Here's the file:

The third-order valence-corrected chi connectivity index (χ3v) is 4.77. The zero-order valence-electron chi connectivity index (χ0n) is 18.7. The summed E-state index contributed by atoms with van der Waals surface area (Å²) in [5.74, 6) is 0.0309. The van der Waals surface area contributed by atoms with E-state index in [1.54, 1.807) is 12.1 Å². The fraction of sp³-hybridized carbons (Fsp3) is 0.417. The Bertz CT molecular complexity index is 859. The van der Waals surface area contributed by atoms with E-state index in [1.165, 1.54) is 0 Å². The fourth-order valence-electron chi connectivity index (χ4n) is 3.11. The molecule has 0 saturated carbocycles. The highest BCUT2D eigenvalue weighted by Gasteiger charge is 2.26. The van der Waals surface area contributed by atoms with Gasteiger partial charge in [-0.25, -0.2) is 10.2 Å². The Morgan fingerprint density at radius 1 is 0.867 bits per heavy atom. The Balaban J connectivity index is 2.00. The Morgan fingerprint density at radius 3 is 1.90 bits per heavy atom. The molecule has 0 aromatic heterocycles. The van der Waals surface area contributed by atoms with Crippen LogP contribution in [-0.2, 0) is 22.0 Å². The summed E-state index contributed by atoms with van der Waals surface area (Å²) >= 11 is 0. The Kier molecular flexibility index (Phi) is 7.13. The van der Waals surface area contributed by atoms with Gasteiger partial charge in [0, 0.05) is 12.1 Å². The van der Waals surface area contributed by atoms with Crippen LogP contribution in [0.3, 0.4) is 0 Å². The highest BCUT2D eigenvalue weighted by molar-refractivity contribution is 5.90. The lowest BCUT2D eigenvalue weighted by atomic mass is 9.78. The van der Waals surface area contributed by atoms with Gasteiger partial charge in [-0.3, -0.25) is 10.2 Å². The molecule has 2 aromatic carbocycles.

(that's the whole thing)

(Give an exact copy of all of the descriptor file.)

The third-order valence-corrected chi connectivity index (χ3v) is 4.77. The zero-order valence-electron chi connectivity index (χ0n) is 18.7. The summed E-state index contributed by atoms with van der Waals surface area (Å²) in [5.74, 6) is 0.0309. The van der Waals surface area contributed by atoms with E-state index in [1.54, 1.807) is 12.1 Å². The fraction of sp³-hybridized carbons (Fsp3) is 0.417. The Bertz CT molecular complexity index is 859. The van der Waals surface area contributed by atoms with E-state index in [1.165, 1.54) is 0 Å². The fourth-order valence-electron chi connectivity index (χ4n) is 3.11. The molecule has 0 saturated carbocycles. The highest BCUT2D eigenvalue weighted by Gasteiger charge is 2.26. The van der Waals surface area contributed by atoms with Gasteiger partial charge in [-0.25, -0.2) is 10.2 Å². The Morgan fingerprint density at radius 1 is 0.867 bits per heavy atom. The Balaban J connectivity index is 2.00. The Morgan fingerprint density at radius 3 is 1.90 bits per heavy atom. The molecule has 0 aromatic heterocycles. The van der Waals surface area contributed by atoms with Crippen LogP contribution in [-0.2, 0) is 22.0 Å². The summed E-state index contributed by atoms with van der Waals surface area (Å²) >= 11 is 0. The Kier molecular flexibility index (Phi) is 7.13. The van der Waals surface area contributed by atoms with Gasteiger partial charge in [0, 0.05) is 12.1 Å². The van der Waals surface area contributed by atoms with Crippen LogP contribution in [0.3, 0.4) is 0 Å². The highest BCUT2D eigenvalue weighted by molar-refractivity contribution is 5.90. The lowest BCUT2D eigenvalue weighted by atomic mass is 9.78. The van der Waals surface area contributed by atoms with Gasteiger partial charge in [-0.3, -0.25) is 10.2 Å². The molecule has 2 aromatic carbocycles.